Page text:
It doesn’t need to be complicated, and sometimes several small changes can result in a big financial gain.

In addition to making your business more profitable, it will also give you greater confidence when making decisions.

Anything that can be measured can be benchmarked, but we need to think about what information gives us the best effect?

When asked, growers say overall profitability, input costs and physical performance are the most important things to benchmark.

Physical performance

This is not an exhaustive list but here are some useful examples of physical performance benchmarks.

·         Yield

Perhaps yield is the first thing we think of when measuring crop performance.

The components of yield – heads per hectare, seeds per head, seed weight – can all be measured, adjusted and benchmarked.

·         Labour

Calculate cropped hectares per employee, this will indicate if labour costs are too high.

For an arable farm, >300 hectares per person is considered good, <200 hectare per person is low.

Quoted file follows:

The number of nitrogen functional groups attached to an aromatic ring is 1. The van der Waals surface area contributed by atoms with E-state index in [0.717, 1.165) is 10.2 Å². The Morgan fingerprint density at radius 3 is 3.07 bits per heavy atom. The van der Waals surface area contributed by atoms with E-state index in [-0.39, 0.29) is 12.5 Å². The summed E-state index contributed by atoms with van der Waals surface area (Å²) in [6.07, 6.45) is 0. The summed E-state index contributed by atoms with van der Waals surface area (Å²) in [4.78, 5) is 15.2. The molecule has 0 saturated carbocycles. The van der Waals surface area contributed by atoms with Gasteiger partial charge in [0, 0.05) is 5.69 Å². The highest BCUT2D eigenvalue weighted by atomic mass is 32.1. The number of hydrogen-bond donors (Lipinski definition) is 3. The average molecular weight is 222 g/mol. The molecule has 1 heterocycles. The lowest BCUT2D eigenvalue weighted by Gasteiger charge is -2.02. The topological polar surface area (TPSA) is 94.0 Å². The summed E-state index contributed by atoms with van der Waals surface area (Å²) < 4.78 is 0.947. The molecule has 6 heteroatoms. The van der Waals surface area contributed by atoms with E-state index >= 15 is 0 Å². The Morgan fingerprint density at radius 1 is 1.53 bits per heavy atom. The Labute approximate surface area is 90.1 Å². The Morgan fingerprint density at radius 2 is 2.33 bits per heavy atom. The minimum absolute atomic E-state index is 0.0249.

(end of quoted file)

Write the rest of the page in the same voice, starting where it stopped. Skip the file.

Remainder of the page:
·         Wheel slip

Do you know what your tractor wheel slip is, what it should be, and how to reduce it?

Reducing wheel slip will lower your fuel consumption and improve your work rate, you could save $10 -$20 per hectare.

The solution may be as simple as reducing tyre pressure.

·         Fuel

Measuring how many litres per hectare you use can be insightful.

Some farms will be using 60-70l/ha or more, while others use 30-40l/ha or less.

The number of passes and the depth of cultivation all contributes to fuel consumption.

Reducing fuel consumption could save you $30-$40 per hectare.

·         Horsepower

Calculating your HP per hectare will indicate whether you have too much powered machinery.

To calculate your horsepower per hectare, add up the horsepower of all your machinery, except the combine, to get a total figure, then divide it by the cropped area.

The horsepower per hectare target for an arable farm is 0.8-1.0hp/ha.

You can reduce your horsepower per hectare by increasing your cropped area, reducing the number of machines you own, using hired machines or sharing machinery with neighbours.

·         Work rates

Calculating the work rate of a machine and then comparing it with actual work rates is a useful indicator of efficiency.

Low efficiency can be caused by slow forward speeds, excessive overlapping, poor turning discipline at the end of a run, slow loading or filling, and other routine time delays associated with the operation.

·         Seed

Do you stick to the same seed rates each season?

Adjusting seed rates for conditions and seed weight, can improve yield and reduce your seed costs.

(See “Spotlight on practical sunflower agronomy” in this series for more information).